Strange bed? Here’s why you may not sleep well

Posted on Posted in Biomedical Science, Insomnia, Medical Advice, Medical News, Mental Health

If you have ever spent the night in an unfamiliar place and woken feeling a bit groggy, scientists might have the answer. A study in the journal Current Biology suggests that one half of thebrain may stay alert to act as a kind of ‘night watchman’.

Watchful

“We know that marine animals and some birds show unihemispheric sleep, one awake and the other asleep,” explains Yuka Sasaki of Brown University in the US, who led the study. She says in a statement that while the human brain doesn’t show the same degree of asymmetry that the brains of marine animals do, the new findings suggest that “our brains may have a miniature system of what whales and dolphins have.”

Researchers have acknowledged that people often sleep poorly in a new environment. It’s why scientists in sleep laboratories ignore data gleaned from volunteers on their first night.

Yuka Sasaki and colleagues wanted to examine what lay behind this ‘first night’ phenomenon.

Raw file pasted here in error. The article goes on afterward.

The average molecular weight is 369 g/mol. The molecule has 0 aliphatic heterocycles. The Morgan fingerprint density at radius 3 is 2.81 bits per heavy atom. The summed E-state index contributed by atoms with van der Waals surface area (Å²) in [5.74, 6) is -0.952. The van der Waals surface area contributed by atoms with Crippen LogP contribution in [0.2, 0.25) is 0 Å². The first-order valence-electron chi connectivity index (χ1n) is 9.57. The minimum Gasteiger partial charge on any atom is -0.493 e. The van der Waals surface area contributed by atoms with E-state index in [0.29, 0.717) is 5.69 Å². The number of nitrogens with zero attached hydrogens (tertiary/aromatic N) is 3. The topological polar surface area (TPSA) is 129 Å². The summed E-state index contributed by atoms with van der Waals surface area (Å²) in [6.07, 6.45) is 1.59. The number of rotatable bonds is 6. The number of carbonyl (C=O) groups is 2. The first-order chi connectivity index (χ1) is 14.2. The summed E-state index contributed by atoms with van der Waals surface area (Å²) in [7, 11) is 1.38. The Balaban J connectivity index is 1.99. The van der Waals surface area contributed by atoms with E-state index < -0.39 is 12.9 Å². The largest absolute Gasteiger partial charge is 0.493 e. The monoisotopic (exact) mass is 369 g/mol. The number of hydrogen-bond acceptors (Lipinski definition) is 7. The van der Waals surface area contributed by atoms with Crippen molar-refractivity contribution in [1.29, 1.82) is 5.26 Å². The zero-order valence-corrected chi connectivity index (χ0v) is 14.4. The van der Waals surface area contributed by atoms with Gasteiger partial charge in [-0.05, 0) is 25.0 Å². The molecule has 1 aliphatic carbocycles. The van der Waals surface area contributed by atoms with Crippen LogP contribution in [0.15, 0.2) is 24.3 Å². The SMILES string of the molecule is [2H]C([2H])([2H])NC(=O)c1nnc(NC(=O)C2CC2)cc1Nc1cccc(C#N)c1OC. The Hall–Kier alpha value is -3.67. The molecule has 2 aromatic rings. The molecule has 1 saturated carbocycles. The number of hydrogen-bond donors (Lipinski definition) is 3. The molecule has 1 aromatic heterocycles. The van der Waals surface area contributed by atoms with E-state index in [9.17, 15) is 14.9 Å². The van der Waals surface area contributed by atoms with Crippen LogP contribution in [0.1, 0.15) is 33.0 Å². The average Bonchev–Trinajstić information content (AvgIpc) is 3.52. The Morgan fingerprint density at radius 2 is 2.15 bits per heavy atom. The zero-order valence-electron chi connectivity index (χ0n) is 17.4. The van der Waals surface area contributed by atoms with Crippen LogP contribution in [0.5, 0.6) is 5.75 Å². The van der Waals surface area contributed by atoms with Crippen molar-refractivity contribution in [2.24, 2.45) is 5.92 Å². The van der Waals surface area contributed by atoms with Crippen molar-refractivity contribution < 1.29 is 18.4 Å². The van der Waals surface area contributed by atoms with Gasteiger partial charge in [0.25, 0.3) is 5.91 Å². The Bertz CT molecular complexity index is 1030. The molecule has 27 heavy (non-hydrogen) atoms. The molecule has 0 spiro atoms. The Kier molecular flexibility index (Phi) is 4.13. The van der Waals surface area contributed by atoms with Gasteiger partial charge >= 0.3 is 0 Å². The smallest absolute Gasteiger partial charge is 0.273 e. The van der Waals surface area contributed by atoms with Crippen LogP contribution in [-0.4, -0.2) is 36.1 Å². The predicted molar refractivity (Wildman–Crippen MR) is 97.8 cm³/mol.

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Deep sleep

The team measured brain activity during 2 nights of sleep, a week apart, among 35 volunteers.

They found that during the first night in the lab, part of the left hemisphere of the brain remained more active than the right hemisphere, especially during deep, or ‘slow wave’, sleep.

When the researchers stimulated the left hemisphere by playing beeping noises in the right ear, the volunteers were more likely to be roused and to wake up faster.

However, on the second night there was no significant difference between left and right sides of the brain.

The researchers say they do not yet understand why it is always the left side of the brain that is more active during the first night sleeping in an unfamiliar place.

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Coping strategies

Yuka Sasaki says people might be able to reduce the ‘first night’ effect by bringing familiar objects such as their own pillow or staying in the same kinds of hotels where layout and decorations are familiar.

It’s also possible that people who have to sleep in new places can learn to turn off their night watchfulness mode. “Human’s brains are very flexible,” she says. “Thus, people who often are in new places may not necessarily have poor sleep on a regular basis.”

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